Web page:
Take a look at the Basic D&D sets of Moldvay/Cook and Frank Mentzer (BECMI or Rules Cyclopedia) for the lighter end of practical, and AD&D's 1st edition for the heavier end- and then write your technical manual explaining how to use it in clean, simple language. You will see that this is what Wizards of the Coast aimed for with D&D's 5th edition. For all its faults, Palladium Books nailed the liminality aspect; it's part of the reason it's endured so long despite bad leadership and other chronic errors (such as how those books are organized).

What does this come down to in practice?

  1. Keep It Simple, Stupid: Your prospect should go from "What's this?" to playing their first game, with a character they created from scratch, in five minutes. Every last element in that process should be as simple and brick-to-face obvious as it gets, and the fundamental gameplay experience needs to be just as simple. You're selling virtual experiences, not storytelling bullshit (You will lose to competing media every single time if you try that.), so remember the wargaming roots of tabletop RPGs and focus on engagement with the situation at hand--upon "What Do You Do?"--and taking any urge to do otherwise out behind the woodshed to beat into a pulp and then drown to death in a vat of horse piss.
  2. Doing, Not Being: The game is about doing shit, not sitting around bullshitting about things that aren't doing shit while pretending to be someone else or engaging in writing room exercises while pretending to be playing a proper RPG. That's one of the elements playing into the continued domination of D&D; you're playing the game to seek adventure and recover treasure, becoming stronger if you succeed. In the course of pursuing objectives, you're going to do a lot of varied things; negotiate here, fight there, explore this place, develop that one, etc.- a swiftly-changing set of activities that otherwise require separate minigames to handle as competing media doesn't do liminality well (if at all), but tabletop RPGs do when made just right.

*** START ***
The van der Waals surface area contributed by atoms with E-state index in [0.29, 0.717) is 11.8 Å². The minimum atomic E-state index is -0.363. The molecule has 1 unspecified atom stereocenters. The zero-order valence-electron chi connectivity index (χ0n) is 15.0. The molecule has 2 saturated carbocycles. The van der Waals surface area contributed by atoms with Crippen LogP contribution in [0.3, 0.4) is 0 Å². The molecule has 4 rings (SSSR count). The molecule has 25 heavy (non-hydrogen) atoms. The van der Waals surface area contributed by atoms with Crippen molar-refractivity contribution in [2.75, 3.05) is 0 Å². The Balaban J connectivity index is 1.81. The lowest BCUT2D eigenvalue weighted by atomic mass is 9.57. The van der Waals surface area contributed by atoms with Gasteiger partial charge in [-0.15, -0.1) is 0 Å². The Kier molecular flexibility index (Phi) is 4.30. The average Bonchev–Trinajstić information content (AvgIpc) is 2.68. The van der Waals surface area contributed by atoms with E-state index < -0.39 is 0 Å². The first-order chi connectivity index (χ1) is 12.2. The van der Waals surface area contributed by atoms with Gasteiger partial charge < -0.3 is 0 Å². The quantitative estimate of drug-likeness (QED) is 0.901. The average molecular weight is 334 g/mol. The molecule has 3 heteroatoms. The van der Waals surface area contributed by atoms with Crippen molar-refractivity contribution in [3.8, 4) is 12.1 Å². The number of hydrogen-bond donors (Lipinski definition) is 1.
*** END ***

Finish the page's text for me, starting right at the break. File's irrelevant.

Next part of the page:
3. Help the Game Master: The man running the game is the critical component. You need to give him all the help that you can so he can competently handle the liminality of the medium, and a lot of that can't be done with mechanics or rules; he needs confidence to make that happen, and confidence comes from acquiring familiarity with a thing. Take the time to talk directly to prospective GMs, and show them how it's done- another reason for you to engage via blog posts, podcasts, and videos/livestreams. Don't just give him a hammer; show him how to use it properly.
  4. Know Your Limits: In tabletop RPGs, the real limits aren't the rules or mechanics. It's the subject matter that limits the game; know the borders of your subject matter, and respect those limits. Don't sell someone Not Star Wars and then turn around to do Not Resident Evil- something a lot of people who really ought to know better somehow fail to comprehend, always to their detriment. On a related note, know your limits as a designer and publisher; if you can't do something properly, get help. You can work on improving your skillset after the immediate need has passed. (Related: Pay whom you hire well and treat them right. You not only get what you pay for, you are more likely to get more people wanting you to hire them down the road.)

Do this and you'll have something people will want to play, and content they will pay you for so they can play it without making a second hobby out of it. This means we're about to bring it all home. Tomorrow.